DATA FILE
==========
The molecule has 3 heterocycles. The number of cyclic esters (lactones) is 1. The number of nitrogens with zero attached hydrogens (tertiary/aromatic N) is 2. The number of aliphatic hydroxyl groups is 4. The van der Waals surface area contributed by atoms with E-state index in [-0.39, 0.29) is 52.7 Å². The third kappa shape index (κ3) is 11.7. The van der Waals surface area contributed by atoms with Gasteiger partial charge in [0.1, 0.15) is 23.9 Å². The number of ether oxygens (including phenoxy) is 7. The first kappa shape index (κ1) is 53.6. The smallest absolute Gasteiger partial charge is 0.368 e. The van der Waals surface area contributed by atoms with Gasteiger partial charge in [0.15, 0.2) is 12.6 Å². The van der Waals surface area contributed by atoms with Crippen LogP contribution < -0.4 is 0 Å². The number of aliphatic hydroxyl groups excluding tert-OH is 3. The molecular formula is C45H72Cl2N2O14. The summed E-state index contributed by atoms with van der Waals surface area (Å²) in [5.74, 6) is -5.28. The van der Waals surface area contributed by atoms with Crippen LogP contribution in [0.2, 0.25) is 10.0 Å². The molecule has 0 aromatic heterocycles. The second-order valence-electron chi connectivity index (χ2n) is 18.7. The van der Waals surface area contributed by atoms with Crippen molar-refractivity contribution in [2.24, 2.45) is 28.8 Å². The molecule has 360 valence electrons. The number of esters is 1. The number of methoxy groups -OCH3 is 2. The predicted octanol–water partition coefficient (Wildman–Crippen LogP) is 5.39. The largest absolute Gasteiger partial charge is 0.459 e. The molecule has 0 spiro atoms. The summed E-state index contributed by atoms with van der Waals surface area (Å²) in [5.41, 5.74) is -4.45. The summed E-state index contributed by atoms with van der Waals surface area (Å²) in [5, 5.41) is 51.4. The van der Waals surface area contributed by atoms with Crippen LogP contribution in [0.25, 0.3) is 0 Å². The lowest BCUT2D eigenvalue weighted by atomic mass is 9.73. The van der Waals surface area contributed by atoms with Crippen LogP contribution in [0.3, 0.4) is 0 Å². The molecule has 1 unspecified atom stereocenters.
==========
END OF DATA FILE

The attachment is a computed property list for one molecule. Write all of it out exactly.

The molecule has 3 heterocycles. The number of cyclic esters (lactones) is 1. The number of nitrogens with zero attached hydrogens (tertiary/aromatic N) is 2. The number of aliphatic hydroxyl groups is 4. The van der Waals surface area contributed by atoms with E-state index in [-0.39, 0.29) is 52.7 Å². The third kappa shape index (κ3) is 11.7. The van der Waals surface area contributed by atoms with Gasteiger partial charge in [0.1, 0.15) is 23.9 Å². The number of ether oxygens (including phenoxy) is 7. The first kappa shape index (κ1) is 53.6. The smallest absolute Gasteiger partial charge is 0.368 e. The van der Waals surface area contributed by atoms with Gasteiger partial charge in [0.15, 0.2) is 12.6 Å². The van der Waals surface area contributed by atoms with Crippen LogP contribution < -0.4 is 0 Å². The number of aliphatic hydroxyl groups excluding tert-OH is 3. The molecular formula is C45H72Cl2N2O14. The summed E-state index contributed by atoms with van der Waals surface area (Å²) in [5.74, 6) is -5.28. The van der Waals surface area contributed by atoms with Crippen LogP contribution in [0.2, 0.25) is 10.0 Å². The molecule has 0 aromatic heterocycles. The second-order valence-electron chi connectivity index (χ2n) is 18.7. The van der Waals surface area contributed by atoms with Crippen molar-refractivity contribution in [2.24, 2.45) is 28.8 Å². The molecule has 360 valence electrons. The number of esters is 1. The number of methoxy groups -OCH3 is 2. The predicted octanol–water partition coefficient (Wildman–Crippen LogP) is 5.39. The largest absolute Gasteiger partial charge is 0.459 e. The molecule has 0 spiro atoms. The summed E-state index contributed by atoms with van der Waals surface area (Å²) in [5.41, 5.74) is -4.45. The summed E-state index contributed by atoms with van der Waals surface area (Å²) in [5, 5.41) is 51.4. The van der Waals surface area contributed by atoms with Crippen LogP contribution in [0.25, 0.3) is 0 Å². The lowest BCUT2D eigenvalue weighted by atomic mass is 9.73. The van der Waals surface area contributed by atoms with Crippen LogP contribution in [0.3, 0.4) is 0 Å². The molecule has 1 unspecified atom stereocenters.